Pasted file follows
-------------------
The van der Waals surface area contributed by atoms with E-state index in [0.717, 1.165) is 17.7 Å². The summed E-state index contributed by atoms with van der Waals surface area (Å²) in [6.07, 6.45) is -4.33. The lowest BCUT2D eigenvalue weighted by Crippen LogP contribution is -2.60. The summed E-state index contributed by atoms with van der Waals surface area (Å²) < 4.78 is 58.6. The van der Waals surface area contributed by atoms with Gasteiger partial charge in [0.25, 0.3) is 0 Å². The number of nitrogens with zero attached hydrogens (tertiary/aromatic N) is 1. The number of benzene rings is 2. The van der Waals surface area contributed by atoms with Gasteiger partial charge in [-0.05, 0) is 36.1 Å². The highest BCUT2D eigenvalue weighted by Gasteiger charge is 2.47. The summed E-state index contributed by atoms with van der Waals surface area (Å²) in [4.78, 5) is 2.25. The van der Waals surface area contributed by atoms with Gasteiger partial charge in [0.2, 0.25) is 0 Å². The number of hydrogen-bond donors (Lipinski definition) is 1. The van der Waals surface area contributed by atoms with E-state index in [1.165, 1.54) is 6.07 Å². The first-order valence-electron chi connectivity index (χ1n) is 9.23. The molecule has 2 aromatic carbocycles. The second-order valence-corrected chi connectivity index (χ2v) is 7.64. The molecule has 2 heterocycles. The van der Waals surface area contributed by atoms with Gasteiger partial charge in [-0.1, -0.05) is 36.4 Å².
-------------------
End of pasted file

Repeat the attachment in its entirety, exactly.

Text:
The van der Waals surface area contributed by atoms with E-state index in [0.717, 1.165) is 17.7 Å². The summed E-state index contributed by atoms with van der Waals surface area (Å²) in [6.07, 6.45) is -4.33. The lowest BCUT2D eigenvalue weighted by Crippen LogP contribution is -2.60. The summed E-state index contributed by atoms with van der Waals surface area (Å²) < 4.78 is 58.6. The van der Waals surface area contributed by atoms with Gasteiger partial charge in [0.25, 0.3) is 0 Å². The number of nitrogens with zero attached hydrogens (tertiary/aromatic N) is 1. The number of benzene rings is 2. The van der Waals surface area contributed by atoms with Gasteiger partial charge in [-0.05, 0) is 36.1 Å². The highest BCUT2D eigenvalue weighted by Gasteiger charge is 2.47. The summed E-state index contributed by atoms with van der Waals surface area (Å²) in [4.78, 5) is 2.25. The van der Waals surface area contributed by atoms with Gasteiger partial charge in [0.2, 0.25) is 0 Å². The number of hydrogen-bond donors (Lipinski definition) is 1. The van der Waals surface area contributed by atoms with E-state index in [1.165, 1.54) is 6.07 Å². The first-order valence-electron chi connectivity index (χ1n) is 9.23. The molecule has 2 aromatic carbocycles. The second-order valence-corrected chi connectivity index (χ2v) is 7.64. The molecule has 2 heterocycles. The van der Waals surface area contributed by atoms with Gasteiger partial charge in [-0.1, -0.05) is 36.4 Å².